Delhi’s rickshaw drivers are on the frontline of the city’s most notorious problem: horrendous air pollution. The Guardian’s south Asia correspondent, Michael Safi, travels the city with Pandit, a driver whose exposure to the worsening air quality is affecting his health and his livelihood. Plus: Ana Adlerstein looks at the reality of life on the US-Mexico border in Arizona. To support The Guardian’s independent journalism, visit theguardian.com/todayinfocus/support
23/01/1925m 9s

How Ukip embraced the far right

With Brexit talks stalled and some of its supporters pushing a betrayal narrative, the Guardian’s Peter Walker charts how Ukip has begun rising in the polls again. But how did the party come to fully embrace the far right in Britain? And do its supporters know how extreme it has become? Plus: Helen Pidd on what young voters in Bolsover make of the Brexit deal paralysis. To support The Guardian’s independent journalism, visit theguardian.com/todayinfocus/support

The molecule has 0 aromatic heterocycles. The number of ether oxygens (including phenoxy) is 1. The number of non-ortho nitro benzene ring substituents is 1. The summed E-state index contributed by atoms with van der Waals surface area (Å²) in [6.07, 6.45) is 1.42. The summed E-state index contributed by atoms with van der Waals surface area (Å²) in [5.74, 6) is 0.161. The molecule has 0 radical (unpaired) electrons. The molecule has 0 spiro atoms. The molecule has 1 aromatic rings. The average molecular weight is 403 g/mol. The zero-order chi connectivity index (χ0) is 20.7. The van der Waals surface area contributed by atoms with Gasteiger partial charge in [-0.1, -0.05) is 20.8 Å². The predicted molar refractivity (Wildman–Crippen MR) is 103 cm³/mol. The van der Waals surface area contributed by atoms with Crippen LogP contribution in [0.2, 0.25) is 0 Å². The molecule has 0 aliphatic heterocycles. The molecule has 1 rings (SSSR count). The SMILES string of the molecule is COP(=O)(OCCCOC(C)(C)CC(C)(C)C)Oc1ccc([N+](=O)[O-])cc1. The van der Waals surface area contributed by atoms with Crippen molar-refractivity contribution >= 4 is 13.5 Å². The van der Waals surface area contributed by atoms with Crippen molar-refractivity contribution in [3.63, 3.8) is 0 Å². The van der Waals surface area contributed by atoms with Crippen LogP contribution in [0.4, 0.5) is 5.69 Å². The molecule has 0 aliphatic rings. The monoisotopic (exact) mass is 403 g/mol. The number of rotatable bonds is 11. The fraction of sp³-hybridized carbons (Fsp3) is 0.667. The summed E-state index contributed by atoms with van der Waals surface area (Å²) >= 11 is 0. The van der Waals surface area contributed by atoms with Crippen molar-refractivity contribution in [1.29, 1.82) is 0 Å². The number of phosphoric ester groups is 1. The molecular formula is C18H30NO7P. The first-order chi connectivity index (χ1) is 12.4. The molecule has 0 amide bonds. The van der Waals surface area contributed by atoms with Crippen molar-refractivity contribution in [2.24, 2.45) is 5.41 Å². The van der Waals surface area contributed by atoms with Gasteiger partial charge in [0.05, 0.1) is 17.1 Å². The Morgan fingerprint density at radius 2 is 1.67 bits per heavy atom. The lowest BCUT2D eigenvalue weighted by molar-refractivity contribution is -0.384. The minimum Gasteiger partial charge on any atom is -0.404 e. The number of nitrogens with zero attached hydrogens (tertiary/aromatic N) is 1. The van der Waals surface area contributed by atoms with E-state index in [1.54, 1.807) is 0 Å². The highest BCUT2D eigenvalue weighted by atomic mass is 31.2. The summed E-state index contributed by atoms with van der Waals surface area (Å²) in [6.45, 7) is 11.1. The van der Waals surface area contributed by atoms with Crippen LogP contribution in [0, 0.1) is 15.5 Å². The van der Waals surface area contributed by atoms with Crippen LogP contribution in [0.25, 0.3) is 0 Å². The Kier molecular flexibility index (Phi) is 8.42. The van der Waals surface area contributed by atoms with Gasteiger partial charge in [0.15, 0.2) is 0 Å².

22/01/1927m 11s

What can we do, right now, about climate change?

Calamitous weather events and warnings from scientists that the planet is warming faster than previously believed are causing alarm. Global environment editor, Jonathan Watts, describes the shifts needed to keep global warming to a maximum of 1.5C. Plus: David Conn on how football and gambling have become inseparable. To support The Guardian’s independent journalism, visit theguardian.com/todayinfocus/support
21/01/1927m 13s

Is there a Democrat who can oust Donald Trump?

The Democrats are already fighting for the opportunity to take on Donald Trump – but can any of them hope to unseat him? Plus: Nobel peace prize winner Malala Yousafzai on what she would like to tell the US president about building walls. To support The Guardian’s independent journalism, visit theguardian.com/todayinfocus/support